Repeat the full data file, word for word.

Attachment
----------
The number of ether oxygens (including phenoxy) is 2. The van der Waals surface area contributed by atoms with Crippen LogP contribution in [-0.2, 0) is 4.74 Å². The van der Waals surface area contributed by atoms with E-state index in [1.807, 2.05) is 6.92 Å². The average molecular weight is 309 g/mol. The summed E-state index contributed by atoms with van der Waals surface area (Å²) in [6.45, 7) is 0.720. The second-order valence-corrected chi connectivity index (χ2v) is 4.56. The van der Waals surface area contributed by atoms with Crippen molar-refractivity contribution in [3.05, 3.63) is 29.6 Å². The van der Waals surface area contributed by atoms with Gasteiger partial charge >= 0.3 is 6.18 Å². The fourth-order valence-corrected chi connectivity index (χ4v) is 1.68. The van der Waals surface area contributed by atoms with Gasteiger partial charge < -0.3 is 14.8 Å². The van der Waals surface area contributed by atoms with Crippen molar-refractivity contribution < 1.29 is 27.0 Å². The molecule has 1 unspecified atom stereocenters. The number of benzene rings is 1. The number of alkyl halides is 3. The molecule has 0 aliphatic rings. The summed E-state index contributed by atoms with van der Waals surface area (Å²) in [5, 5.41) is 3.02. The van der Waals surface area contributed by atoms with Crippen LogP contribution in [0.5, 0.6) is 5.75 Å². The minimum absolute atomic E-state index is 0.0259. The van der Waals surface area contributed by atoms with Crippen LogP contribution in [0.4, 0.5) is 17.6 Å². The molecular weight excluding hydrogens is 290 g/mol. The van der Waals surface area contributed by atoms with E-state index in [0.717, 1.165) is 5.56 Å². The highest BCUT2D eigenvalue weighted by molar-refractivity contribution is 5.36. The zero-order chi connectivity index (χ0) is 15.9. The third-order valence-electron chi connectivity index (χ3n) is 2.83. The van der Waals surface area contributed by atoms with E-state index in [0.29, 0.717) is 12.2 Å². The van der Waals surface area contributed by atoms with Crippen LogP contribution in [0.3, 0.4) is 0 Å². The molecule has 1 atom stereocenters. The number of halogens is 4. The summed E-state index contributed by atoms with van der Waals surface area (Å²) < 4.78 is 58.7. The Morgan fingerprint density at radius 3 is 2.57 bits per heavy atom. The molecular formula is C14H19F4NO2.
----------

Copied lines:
The number of ether oxygens (including phenoxy) is 2. The van der Waals surface area contributed by atoms with Crippen LogP contribution in [-0.2, 0) is 4.74 Å². The van der Waals surface area contributed by atoms with E-state index in [1.807, 2.05) is 6.92 Å². The average molecular weight is 309 g/mol. The summed E-state index contributed by atoms with van der Waals surface area (Å²) in [6.45, 7) is 0.720. The second-order valence-corrected chi connectivity index (χ2v) is 4.56. The van der Waals surface area contributed by atoms with Crippen molar-refractivity contribution in [3.05, 3.63) is 29.6 Å². The van der Waals surface area contributed by atoms with Gasteiger partial charge >= 0.3 is 6.18 Å². The fourth-order valence-corrected chi connectivity index (χ4v) is 1.68. The van der Waals surface area contributed by atoms with Gasteiger partial charge < -0.3 is 14.8 Å². The van der Waals surface area contributed by atoms with Crippen molar-refractivity contribution < 1.29 is 27.0 Å². The molecule has 1 unspecified atom stereocenters. The number of benzene rings is 1. The number of alkyl halides is 3. The molecule has 0 aliphatic rings. The summed E-state index contributed by atoms with van der Waals surface area (Å²) in [5, 5.41) is 3.02. The van der Waals surface area contributed by atoms with Crippen LogP contribution in [0.5, 0.6) is 5.75 Å². The minimum absolute atomic E-state index is 0.0259. The van der Waals surface area contributed by atoms with Crippen LogP contribution in [0.4, 0.5) is 17.6 Å². The molecular weight excluding hydrogens is 290 g/mol. The van der Waals surface area contributed by atoms with E-state index in [0.717, 1.165) is 5.56 Å². The highest BCUT2D eigenvalue weighted by molar-refractivity contribution is 5.36. The zero-order chi connectivity index (χ0) is 15.9. The third-order valence-electron chi connectivity index (χ3n) is 2.83. The van der Waals surface area contributed by atoms with E-state index in [0.29, 0.717) is 12.2 Å². The van der Waals surface area contributed by atoms with Crippen LogP contribution in [0.3, 0.4) is 0 Å². The molecule has 1 atom stereocenters. The number of halogens is 4. The summed E-state index contributed by atoms with van der Waals surface area (Å²) < 4.78 is 58.7. The Morgan fingerprint density at radius 3 is 2.57 bits per heavy atom. The molecular formula is C14H19F4NO2.